Centerville Elementary Inducts First SGA

Photo | Pam Schipper (Front row, L to R) President Daniel Melendez Jourdan, Vice President Gabriella Pinto and Treasurer Jayden Sharper were inducted into the Centerville Elementary Student Government Association (SGA) on Feb. 25. (Second row) Centerville SGA ambassadors and (third row) Urbana High SGA Board members assisted in the ceremony.

Photo | Pam Schipper
(Front row, L to R) President Daniel Melendez Jourdan, Vice President Gabriella Pinto and Treasurer Jayden Sharper were inducted into the Centerville Elementary Student Government Association (SGA) on Feb. 25. (Second row) Centerville SGA ambassadors
and (third row) Urbana High SGA Board members assisted in the ceremony.

President Daniel Melendez Jourdan, Vice President Gabriella Pinto and Treasurer Jayden Sharper were inducted Feb. 25 into the first Centerville Elementary School (CES) Student Government Association (SGA). Also inducted but not able to attend the ceremony was Elise Faulkner, CES SGA secretary.

Urbana High School SGA Board members and their advisor, Matthew Ferrante, inducted the inaugural CES SGA, comprised entirely of fifth graders. CES Principal Tracy Hilliard, Mr. Ferrante and UHS Principal David Kehne spoke at the afternoon
ceremony attended by the fifth-grade class, parents and teachers.

Principal Hilliard thanked “our wonderful fifth graders. It has been a long process … and you did a fabulous job of helping each other and we are so proud of each and every one of you.”

Nine students who campaigned but were not voted into office are now CES ambassadors. These students “play a very important role in our student government here at Centerville” by greeting school visitors and assisting at events, she said.

Mr. Ferrante commended the students on starting the SGA at Centerville and told them that now, like the UHS SGA, they are “the voice of the students.”

Principal Kehne noted that Centerville “is a phenomenal school (that) earned a National Blue Ribbon” and said, “This is my first time visiting an elementary school that started an SGA.”

CES SGA voting was held two days after the General Election in November, Mrs. Hillard said. The cafeteria was set up for voting. Students went in five at a time, used their own computers and voted via a Google Docs form. They then went to SGA co-advisor Susan Welch to get their “I Voted” sticker.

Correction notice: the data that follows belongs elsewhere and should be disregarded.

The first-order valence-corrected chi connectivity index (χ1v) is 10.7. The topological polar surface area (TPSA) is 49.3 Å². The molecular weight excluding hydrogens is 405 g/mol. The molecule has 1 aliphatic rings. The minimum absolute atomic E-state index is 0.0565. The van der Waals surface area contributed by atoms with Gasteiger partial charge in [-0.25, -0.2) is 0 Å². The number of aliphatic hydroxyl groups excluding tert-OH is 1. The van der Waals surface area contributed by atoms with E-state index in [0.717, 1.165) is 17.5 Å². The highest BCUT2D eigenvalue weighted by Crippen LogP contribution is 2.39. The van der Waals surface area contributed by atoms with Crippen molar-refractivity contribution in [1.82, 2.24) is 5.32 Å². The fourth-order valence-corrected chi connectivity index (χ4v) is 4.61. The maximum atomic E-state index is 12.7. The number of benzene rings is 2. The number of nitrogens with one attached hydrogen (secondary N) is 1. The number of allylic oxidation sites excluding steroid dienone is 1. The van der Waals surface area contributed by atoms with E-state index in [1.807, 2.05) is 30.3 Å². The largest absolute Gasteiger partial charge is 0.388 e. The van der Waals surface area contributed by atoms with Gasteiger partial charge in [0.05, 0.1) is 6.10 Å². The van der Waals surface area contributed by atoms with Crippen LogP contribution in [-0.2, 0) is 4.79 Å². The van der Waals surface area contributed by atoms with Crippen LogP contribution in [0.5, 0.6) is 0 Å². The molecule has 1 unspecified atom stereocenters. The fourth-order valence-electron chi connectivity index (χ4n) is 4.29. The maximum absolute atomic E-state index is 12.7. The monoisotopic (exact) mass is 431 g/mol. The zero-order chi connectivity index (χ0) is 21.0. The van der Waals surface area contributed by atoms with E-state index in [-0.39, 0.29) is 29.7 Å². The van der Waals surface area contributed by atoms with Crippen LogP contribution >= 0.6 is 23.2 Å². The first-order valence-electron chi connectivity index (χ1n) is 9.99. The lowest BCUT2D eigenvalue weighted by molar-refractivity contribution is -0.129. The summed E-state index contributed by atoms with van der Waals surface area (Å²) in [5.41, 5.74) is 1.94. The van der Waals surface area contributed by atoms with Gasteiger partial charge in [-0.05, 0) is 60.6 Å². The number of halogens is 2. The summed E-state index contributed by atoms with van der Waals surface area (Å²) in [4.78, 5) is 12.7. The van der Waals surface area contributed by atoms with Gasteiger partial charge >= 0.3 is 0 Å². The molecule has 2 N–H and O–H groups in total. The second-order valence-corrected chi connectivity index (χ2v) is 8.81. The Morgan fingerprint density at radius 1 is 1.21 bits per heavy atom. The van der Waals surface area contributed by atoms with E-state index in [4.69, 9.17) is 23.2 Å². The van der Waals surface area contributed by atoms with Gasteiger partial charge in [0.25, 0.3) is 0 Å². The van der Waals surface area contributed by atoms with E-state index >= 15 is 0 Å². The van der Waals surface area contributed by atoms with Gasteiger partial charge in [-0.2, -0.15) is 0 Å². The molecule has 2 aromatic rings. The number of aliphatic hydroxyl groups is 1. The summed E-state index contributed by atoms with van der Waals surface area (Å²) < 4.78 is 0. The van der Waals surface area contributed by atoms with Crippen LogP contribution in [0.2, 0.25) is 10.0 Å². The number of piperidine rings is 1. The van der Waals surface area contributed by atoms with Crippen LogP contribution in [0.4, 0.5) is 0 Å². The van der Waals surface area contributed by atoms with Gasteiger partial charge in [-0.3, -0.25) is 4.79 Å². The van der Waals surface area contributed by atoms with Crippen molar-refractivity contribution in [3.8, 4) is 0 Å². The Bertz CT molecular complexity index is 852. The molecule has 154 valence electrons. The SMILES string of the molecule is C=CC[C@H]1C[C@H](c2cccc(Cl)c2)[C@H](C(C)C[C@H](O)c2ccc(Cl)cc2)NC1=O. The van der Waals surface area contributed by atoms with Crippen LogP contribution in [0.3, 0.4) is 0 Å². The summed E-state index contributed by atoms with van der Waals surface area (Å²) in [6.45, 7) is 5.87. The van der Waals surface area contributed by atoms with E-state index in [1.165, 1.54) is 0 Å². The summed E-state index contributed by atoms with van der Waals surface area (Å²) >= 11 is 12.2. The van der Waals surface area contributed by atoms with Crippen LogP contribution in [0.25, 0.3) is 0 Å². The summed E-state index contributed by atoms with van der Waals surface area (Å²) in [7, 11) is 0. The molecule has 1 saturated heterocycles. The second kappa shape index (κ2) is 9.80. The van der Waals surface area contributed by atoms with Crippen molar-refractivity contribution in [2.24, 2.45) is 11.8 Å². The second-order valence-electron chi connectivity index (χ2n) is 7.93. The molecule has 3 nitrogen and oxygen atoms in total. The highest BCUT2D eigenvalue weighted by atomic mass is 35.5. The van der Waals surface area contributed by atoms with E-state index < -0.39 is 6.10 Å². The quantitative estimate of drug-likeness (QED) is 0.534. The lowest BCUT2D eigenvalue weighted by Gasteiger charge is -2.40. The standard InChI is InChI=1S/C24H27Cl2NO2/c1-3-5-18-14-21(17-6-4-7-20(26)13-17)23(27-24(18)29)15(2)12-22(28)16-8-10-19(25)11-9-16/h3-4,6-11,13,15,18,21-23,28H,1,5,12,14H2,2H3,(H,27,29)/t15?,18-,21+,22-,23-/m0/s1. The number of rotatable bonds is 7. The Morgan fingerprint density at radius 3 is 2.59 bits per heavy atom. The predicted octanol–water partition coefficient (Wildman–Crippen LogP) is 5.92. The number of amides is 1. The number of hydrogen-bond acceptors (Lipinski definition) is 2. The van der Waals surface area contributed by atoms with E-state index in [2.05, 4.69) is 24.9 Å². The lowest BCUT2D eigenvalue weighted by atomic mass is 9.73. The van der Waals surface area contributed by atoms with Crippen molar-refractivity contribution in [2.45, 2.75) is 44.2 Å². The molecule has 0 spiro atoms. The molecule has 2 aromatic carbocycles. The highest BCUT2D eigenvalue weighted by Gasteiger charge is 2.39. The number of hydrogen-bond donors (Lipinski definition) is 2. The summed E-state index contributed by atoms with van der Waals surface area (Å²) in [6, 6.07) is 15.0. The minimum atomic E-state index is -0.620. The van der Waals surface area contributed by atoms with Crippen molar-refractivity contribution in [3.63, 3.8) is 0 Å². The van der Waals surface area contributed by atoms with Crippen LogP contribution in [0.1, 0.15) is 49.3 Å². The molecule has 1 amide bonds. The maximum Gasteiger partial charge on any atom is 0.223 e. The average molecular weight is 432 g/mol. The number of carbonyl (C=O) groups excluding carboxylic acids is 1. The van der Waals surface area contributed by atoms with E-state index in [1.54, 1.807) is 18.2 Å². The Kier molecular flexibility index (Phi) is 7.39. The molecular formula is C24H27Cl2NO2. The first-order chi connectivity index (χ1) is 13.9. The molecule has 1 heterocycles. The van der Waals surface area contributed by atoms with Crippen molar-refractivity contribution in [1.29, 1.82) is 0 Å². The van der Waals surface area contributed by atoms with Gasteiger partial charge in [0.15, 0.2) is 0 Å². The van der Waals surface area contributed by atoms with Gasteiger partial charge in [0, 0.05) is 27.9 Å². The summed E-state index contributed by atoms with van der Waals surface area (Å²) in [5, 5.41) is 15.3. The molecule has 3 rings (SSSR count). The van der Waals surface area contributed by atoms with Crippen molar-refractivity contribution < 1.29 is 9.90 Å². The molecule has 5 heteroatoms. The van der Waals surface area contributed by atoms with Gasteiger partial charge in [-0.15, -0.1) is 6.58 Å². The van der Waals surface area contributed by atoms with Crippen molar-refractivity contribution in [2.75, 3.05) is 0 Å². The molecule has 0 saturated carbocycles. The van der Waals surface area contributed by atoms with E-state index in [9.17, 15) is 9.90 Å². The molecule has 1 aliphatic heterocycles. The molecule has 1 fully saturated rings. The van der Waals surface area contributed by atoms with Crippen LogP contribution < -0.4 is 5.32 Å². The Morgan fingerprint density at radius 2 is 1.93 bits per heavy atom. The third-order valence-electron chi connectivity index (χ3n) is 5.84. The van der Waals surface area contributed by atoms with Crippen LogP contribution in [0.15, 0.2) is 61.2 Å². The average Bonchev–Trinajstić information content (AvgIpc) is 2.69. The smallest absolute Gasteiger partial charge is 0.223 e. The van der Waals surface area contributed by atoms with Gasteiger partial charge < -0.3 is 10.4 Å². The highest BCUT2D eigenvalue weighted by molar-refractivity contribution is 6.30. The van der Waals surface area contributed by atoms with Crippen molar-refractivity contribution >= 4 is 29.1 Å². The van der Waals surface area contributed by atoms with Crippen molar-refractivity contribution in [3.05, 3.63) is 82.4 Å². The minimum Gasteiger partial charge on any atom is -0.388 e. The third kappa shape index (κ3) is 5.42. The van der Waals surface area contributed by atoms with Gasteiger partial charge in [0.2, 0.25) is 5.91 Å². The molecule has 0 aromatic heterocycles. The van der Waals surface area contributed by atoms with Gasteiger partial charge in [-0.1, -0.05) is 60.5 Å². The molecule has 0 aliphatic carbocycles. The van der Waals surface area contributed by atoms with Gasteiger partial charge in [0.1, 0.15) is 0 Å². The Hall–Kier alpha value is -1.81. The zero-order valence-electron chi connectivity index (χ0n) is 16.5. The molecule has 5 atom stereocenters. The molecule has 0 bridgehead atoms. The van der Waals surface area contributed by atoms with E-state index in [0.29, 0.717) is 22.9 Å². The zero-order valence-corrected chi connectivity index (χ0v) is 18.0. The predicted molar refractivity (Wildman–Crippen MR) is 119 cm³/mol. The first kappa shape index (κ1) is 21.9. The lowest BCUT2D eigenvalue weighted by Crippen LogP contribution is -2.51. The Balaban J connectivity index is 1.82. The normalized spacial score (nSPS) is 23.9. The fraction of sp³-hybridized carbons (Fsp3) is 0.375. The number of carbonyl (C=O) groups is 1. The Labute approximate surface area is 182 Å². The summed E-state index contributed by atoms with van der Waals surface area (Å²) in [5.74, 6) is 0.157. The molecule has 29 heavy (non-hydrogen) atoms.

“We tried to do it just like a real election where they were voting in private,” Mrs. Welch said.

“We said, ‘Vote not just for your friend but for who would do a great job,’ and I think they picked some great leaders,” Mrs. Hilliard said.

The school began planning for its SGA at the end of last year, following Mrs. Hilliard’s National Distinguished Principal Award from the Maryland Association of Elementary School Principals (MAESP). MAESP promotes SGAs, which are uncommon at the elementary level, “so we figured this year would be our way to get in, figure it out,” Mrs. Hilliard said.

Students were given clear parameters for campaigning. They first filled out an application, telling how they help their  community and how they would help Centerville Elementary if elected, complete with a parent signature and two teacher references.

Candidates each made seven posters and could not spend more than $15 total on materials. These were all posted in the same area of the school. Campaigning on social media was not permitted. “Fifty-one students came out,” Mrs. Hilliard said. “We narrowed this down to 13 who entered the race.” Campaigning culminated in a speech delivered right before voting.

“They worked hard. They took it very seriously,” Mrs. Hilliard said.

And they wanted to help their school.

“I wanted to leave a legacy at the school,” said President Melendez Jourdan. “I wanted to make Centerville a great school. I wanted to help the teachers and the principal out.”

“I just wanted to help the school,” said Vice President Pinto. “I mean, it’s already great so I just wanted to make it better for the students … and make sure they have a voice in the school, too.”

“I wanted kids to have someone to look up to besides staff,” said Treasurer Sharper. “Ever since I was in kindergarten I’ve always looked up to staff … but there’s some things staff do that kids don’t and kids understand what kids are like.”

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